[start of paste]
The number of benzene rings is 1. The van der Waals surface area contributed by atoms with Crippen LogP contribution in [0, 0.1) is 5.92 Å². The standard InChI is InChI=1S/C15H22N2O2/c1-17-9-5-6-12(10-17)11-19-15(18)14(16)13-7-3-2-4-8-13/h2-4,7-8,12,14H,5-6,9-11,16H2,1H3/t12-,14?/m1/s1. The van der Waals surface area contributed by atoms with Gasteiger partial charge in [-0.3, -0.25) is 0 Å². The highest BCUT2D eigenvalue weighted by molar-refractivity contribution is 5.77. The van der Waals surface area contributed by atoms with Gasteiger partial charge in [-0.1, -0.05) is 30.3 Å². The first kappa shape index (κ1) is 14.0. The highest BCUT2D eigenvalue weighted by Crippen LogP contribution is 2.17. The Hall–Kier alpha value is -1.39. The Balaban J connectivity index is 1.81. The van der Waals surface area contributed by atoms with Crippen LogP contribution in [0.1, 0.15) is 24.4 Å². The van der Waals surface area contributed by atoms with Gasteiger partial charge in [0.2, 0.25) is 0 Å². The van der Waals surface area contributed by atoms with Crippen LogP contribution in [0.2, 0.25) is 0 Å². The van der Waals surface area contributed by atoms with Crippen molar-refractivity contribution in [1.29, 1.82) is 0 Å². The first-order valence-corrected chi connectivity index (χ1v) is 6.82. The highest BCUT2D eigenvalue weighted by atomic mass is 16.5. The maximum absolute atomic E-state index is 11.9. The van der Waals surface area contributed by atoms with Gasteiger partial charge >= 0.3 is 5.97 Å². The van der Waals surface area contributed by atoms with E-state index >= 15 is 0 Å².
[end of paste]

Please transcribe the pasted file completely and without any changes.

The number of benzene rings is 1. The van der Waals surface area contributed by atoms with Crippen LogP contribution in [0, 0.1) is 5.92 Å². The standard InChI is InChI=1S/C15H22N2O2/c1-17-9-5-6-12(10-17)11-19-15(18)14(16)13-7-3-2-4-8-13/h2-4,7-8,12,14H,5-6,9-11,16H2,1H3/t12-,14?/m1/s1. The van der Waals surface area contributed by atoms with Gasteiger partial charge in [-0.3, -0.25) is 0 Å². The highest BCUT2D eigenvalue weighted by molar-refractivity contribution is 5.77. The van der Waals surface area contributed by atoms with Gasteiger partial charge in [-0.1, -0.05) is 30.3 Å². The first kappa shape index (κ1) is 14.0. The highest BCUT2D eigenvalue weighted by Crippen LogP contribution is 2.17. The Hall–Kier alpha value is -1.39. The Balaban J connectivity index is 1.81. The van der Waals surface area contributed by atoms with Crippen LogP contribution in [0.1, 0.15) is 24.4 Å². The van der Waals surface area contributed by atoms with Gasteiger partial charge in [0.2, 0.25) is 0 Å². The van der Waals surface area contributed by atoms with Crippen LogP contribution in [0.2, 0.25) is 0 Å². The van der Waals surface area contributed by atoms with Crippen molar-refractivity contribution in [1.29, 1.82) is 0 Å². The first-order valence-corrected chi connectivity index (χ1v) is 6.82. The highest BCUT2D eigenvalue weighted by atomic mass is 16.5. The maximum absolute atomic E-state index is 11.9. The van der Waals surface area contributed by atoms with Gasteiger partial charge >= 0.3 is 5.97 Å². The van der Waals surface area contributed by atoms with E-state index >= 15 is 0 Å².